- A review of studies in colorectal cancer (CRC), pancreatic cancer, and gastric cancer finds surgical delay may result in reduced survival in CRC.
- The review found no clear evidence in pancreatic or gastric cancer.
Why this matters
- Surgical delays have become common in gastrointestinal cancers during the COVID-19 pandemic.
- The findings could help prioritize surgical procedures during this time.
- The authors suggest that if timely resection cannot be performed, neoadjuvant treatment or other alternative therapies should be considered.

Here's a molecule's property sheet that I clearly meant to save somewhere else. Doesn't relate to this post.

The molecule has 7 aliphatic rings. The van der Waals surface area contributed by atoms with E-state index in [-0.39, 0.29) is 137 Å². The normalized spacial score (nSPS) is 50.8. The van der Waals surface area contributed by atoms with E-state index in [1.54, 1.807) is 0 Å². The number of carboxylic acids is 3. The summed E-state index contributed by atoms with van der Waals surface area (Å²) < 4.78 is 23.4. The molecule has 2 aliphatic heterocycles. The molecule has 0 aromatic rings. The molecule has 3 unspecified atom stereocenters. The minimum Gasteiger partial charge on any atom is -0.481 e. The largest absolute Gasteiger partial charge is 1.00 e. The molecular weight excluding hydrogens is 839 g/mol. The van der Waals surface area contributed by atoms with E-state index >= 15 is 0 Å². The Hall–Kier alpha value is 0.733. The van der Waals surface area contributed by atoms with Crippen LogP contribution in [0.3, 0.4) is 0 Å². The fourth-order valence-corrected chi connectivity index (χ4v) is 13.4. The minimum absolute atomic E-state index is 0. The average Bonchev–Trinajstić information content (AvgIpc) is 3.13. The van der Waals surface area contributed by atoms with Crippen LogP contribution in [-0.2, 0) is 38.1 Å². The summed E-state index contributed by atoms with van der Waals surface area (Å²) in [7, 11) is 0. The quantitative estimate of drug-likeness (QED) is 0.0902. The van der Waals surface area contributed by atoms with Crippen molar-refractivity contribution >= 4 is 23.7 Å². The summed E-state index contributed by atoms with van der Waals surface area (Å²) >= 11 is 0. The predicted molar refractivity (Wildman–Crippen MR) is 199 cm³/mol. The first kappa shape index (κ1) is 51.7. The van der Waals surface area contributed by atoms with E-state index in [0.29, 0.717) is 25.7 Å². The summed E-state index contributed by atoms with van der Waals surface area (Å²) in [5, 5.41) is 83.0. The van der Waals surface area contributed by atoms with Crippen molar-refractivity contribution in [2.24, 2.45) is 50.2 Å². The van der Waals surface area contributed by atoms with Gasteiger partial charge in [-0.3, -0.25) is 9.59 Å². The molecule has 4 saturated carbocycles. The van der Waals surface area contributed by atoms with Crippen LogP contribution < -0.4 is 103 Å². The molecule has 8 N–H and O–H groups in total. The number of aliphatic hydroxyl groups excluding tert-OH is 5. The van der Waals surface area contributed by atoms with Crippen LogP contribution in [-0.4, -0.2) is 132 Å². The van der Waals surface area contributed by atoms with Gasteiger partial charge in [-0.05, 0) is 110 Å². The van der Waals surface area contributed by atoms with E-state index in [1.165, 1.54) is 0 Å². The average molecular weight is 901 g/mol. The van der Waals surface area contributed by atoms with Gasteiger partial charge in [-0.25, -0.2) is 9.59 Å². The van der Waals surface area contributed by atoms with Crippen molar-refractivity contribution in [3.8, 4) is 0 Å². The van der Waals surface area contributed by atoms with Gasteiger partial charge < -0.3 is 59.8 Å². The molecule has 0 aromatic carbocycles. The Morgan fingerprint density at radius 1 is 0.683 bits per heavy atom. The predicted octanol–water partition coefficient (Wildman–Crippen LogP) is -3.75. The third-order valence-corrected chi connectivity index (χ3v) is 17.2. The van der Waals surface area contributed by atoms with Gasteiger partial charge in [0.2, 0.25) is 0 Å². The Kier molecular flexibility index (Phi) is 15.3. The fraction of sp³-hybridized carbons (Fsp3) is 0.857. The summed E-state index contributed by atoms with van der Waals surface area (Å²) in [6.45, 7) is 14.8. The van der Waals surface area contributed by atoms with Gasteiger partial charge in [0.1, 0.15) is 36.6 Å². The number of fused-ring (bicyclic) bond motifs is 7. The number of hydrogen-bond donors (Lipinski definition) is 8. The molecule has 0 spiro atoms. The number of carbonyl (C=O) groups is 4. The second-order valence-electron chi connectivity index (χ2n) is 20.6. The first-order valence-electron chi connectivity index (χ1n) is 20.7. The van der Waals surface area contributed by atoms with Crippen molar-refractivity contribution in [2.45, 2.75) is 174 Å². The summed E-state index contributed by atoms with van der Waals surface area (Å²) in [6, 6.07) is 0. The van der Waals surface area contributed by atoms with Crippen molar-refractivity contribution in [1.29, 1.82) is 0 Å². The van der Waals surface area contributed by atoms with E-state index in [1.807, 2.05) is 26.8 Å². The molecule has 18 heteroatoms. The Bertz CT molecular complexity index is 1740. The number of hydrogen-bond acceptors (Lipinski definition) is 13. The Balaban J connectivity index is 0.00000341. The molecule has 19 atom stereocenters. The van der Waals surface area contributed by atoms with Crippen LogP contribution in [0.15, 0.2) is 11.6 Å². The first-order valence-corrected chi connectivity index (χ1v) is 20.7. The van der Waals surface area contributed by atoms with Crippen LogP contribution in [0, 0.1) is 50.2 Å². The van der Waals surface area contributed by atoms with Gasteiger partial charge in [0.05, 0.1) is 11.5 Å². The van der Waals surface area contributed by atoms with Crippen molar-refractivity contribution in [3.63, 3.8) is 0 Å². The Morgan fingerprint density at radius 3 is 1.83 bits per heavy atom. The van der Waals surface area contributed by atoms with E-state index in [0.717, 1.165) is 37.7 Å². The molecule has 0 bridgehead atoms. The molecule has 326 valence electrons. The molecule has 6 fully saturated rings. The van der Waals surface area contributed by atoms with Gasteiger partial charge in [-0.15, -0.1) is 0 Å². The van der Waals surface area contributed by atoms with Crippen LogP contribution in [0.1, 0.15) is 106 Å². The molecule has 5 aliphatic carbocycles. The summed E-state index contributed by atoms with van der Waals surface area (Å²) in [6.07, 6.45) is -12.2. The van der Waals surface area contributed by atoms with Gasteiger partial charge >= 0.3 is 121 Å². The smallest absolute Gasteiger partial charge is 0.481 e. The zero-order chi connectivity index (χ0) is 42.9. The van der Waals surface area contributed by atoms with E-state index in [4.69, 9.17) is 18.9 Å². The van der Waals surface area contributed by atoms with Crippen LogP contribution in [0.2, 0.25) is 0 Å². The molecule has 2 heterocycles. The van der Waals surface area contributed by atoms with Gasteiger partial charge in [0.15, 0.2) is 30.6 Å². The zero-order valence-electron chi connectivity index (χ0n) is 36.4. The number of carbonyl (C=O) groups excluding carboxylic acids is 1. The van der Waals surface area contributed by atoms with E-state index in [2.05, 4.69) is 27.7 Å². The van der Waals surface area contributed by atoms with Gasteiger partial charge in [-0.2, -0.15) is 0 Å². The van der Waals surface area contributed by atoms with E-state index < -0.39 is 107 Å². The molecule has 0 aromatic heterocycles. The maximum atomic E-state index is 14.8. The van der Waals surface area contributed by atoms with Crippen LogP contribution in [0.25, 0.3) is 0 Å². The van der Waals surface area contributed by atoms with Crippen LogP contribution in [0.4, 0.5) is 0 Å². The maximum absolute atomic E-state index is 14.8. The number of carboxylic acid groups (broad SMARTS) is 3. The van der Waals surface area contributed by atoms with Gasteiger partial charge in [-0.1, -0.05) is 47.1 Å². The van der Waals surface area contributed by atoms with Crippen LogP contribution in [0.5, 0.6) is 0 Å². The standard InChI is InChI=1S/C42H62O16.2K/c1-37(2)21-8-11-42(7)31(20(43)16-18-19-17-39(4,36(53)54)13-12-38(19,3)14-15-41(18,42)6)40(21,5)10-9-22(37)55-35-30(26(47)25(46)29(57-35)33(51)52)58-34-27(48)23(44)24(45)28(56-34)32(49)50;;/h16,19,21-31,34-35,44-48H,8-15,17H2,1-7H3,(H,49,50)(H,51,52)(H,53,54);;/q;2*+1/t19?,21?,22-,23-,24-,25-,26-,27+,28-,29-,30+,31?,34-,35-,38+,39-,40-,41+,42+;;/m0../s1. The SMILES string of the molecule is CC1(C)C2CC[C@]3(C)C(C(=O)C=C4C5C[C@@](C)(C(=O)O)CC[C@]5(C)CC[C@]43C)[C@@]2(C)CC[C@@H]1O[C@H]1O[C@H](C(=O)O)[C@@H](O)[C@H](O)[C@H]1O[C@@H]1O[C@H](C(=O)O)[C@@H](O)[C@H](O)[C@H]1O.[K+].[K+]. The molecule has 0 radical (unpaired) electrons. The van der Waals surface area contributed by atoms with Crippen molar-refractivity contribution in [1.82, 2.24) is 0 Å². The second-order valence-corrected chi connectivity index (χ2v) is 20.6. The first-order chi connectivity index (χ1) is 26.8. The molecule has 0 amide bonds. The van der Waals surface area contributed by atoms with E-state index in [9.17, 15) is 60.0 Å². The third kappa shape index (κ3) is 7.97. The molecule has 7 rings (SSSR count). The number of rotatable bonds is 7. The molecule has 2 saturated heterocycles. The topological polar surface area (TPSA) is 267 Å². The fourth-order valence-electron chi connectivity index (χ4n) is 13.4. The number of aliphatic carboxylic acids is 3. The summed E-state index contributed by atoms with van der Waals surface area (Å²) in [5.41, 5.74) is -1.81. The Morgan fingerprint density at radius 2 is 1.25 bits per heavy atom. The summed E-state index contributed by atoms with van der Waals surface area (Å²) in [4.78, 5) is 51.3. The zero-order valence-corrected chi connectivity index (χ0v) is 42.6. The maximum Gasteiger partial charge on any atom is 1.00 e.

- Systematic review of studies in colorectal cancer (43), pancreatic cancer (9), and gastric cancer (6).
- Funding: None disclosed.
- In primary resected colon cancer, surgical delay of >30-40 days was associated with lower survival.
- In rectal cancer, >7-8 weeks of delay after neoadjuvant therapy was associated with lower survival.
- In pancreatic cancer, 2 studies showed an association between surgical delay >30 days and an increase in unexpected progression.
- In gastric cancer, no studies found an association between time to surgery and survival.
- All studies in the review were retrospective.
- Study data were not pooled because of heterogeneity among patient populations, study designs, and evaluated outcomes.